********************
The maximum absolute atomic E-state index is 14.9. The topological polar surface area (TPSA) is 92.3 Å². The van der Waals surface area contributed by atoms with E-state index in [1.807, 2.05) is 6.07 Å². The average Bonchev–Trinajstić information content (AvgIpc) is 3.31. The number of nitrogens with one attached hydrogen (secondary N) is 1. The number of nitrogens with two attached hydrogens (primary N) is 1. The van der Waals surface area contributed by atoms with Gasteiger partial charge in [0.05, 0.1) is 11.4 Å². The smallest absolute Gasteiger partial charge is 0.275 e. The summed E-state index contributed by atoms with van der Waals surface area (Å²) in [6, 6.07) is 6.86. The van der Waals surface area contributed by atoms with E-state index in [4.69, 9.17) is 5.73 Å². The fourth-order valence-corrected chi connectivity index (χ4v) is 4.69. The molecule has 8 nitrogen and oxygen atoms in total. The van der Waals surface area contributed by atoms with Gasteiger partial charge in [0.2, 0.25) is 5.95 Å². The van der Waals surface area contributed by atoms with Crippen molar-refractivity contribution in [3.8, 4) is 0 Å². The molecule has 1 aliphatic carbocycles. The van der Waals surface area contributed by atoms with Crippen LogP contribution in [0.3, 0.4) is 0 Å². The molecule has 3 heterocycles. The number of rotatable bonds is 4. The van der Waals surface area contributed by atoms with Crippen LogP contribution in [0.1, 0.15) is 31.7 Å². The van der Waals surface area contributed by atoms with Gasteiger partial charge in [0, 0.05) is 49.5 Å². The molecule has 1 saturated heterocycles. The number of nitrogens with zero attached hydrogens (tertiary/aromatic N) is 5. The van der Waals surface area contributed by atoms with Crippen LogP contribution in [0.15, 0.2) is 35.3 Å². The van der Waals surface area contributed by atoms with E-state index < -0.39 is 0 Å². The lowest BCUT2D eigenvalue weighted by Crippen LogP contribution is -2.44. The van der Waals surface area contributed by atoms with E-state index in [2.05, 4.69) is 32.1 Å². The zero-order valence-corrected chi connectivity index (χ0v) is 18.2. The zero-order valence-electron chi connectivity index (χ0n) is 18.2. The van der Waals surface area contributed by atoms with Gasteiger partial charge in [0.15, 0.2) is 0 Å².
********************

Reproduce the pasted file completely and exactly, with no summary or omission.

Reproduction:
The maximum absolute atomic E-state index is 14.9. The topological polar surface area (TPSA) is 92.3 Å². The van der Waals surface area contributed by atoms with E-state index in [1.807, 2.05) is 6.07 Å². The average Bonchev–Trinajstić information content (AvgIpc) is 3.31. The number of nitrogens with one attached hydrogen (secondary N) is 1. The number of nitrogens with two attached hydrogens (primary N) is 1. The van der Waals surface area contributed by atoms with Gasteiger partial charge in [0.05, 0.1) is 11.4 Å². The smallest absolute Gasteiger partial charge is 0.275 e. The summed E-state index contributed by atoms with van der Waals surface area (Å²) in [6, 6.07) is 6.86. The van der Waals surface area contributed by atoms with E-state index in [4.69, 9.17) is 5.73 Å². The fourth-order valence-corrected chi connectivity index (χ4v) is 4.69. The molecule has 8 nitrogen and oxygen atoms in total. The van der Waals surface area contributed by atoms with Gasteiger partial charge in [0.2, 0.25) is 5.95 Å². The van der Waals surface area contributed by atoms with Crippen molar-refractivity contribution in [3.8, 4) is 0 Å². The molecule has 1 aliphatic carbocycles. The van der Waals surface area contributed by atoms with Crippen LogP contribution in [0.3, 0.4) is 0 Å². The molecule has 3 heterocycles. The number of rotatable bonds is 4. The van der Waals surface area contributed by atoms with Crippen LogP contribution in [0.1, 0.15) is 31.7 Å². The van der Waals surface area contributed by atoms with Gasteiger partial charge in [0, 0.05) is 49.5 Å². The molecule has 1 saturated heterocycles. The number of nitrogens with zero attached hydrogens (tertiary/aromatic N) is 5. The van der Waals surface area contributed by atoms with Crippen LogP contribution in [0.15, 0.2) is 35.3 Å². The van der Waals surface area contributed by atoms with E-state index < -0.39 is 0 Å². The lowest BCUT2D eigenvalue weighted by Crippen LogP contribution is -2.44. The van der Waals surface area contributed by atoms with E-state index in [2.05, 4.69) is 32.1 Å². The zero-order valence-corrected chi connectivity index (χ0v) is 18.2. The zero-order valence-electron chi connectivity index (χ0n) is 18.2. The van der Waals surface area contributed by atoms with Gasteiger partial charge in [0.15, 0.2) is 0 Å².